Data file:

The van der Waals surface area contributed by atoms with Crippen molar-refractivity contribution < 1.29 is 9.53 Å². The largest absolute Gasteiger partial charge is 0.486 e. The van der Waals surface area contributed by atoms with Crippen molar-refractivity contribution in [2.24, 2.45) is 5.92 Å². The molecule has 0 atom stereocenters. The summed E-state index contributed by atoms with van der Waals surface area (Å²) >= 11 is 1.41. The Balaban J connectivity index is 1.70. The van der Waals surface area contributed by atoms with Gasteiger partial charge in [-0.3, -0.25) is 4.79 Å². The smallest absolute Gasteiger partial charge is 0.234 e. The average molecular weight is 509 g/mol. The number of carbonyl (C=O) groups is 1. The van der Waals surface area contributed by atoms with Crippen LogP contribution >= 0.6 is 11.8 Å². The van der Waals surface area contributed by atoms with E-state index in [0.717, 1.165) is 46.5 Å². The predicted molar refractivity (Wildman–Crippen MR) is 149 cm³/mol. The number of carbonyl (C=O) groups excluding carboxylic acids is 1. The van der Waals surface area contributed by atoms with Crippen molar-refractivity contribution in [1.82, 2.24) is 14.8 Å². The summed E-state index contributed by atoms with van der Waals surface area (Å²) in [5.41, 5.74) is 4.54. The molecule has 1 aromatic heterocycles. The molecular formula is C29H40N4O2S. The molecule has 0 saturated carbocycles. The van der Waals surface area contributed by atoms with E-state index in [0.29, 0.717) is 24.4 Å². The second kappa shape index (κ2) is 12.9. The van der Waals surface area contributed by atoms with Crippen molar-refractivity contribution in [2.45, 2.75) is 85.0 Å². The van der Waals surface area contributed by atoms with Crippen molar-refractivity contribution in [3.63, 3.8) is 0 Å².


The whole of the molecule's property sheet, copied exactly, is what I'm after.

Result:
The van der Waals surface area contributed by atoms with Crippen molar-refractivity contribution < 1.29 is 9.53 Å². The largest absolute Gasteiger partial charge is 0.486 e. The van der Waals surface area contributed by atoms with Crippen molar-refractivity contribution in [2.24, 2.45) is 5.92 Å². The molecule has 0 atom stereocenters. The summed E-state index contributed by atoms with van der Waals surface area (Å²) >= 11 is 1.41. The Balaban J connectivity index is 1.70. The van der Waals surface area contributed by atoms with Gasteiger partial charge in [-0.3, -0.25) is 4.79 Å². The smallest absolute Gasteiger partial charge is 0.234 e. The average molecular weight is 509 g/mol. The number of carbonyl (C=O) groups is 1. The van der Waals surface area contributed by atoms with Crippen LogP contribution >= 0.6 is 11.8 Å². The van der Waals surface area contributed by atoms with E-state index in [0.717, 1.165) is 46.5 Å². The predicted molar refractivity (Wildman–Crippen MR) is 149 cm³/mol. The number of carbonyl (C=O) groups excluding carboxylic acids is 1. The van der Waals surface area contributed by atoms with Crippen molar-refractivity contribution in [1.82, 2.24) is 14.8 Å². The summed E-state index contributed by atoms with van der Waals surface area (Å²) in [5.41, 5.74) is 4.54. The molecule has 1 aromatic heterocycles. The molecular formula is C29H40N4O2S. The molecule has 0 saturated carbocycles. The van der Waals surface area contributed by atoms with E-state index in [0.29, 0.717) is 24.4 Å². The second kappa shape index (κ2) is 12.9. The van der Waals surface area contributed by atoms with Crippen molar-refractivity contribution in [2.45, 2.75) is 85.0 Å². The van der Waals surface area contributed by atoms with Crippen molar-refractivity contribution in [3.63, 3.8) is 0 Å².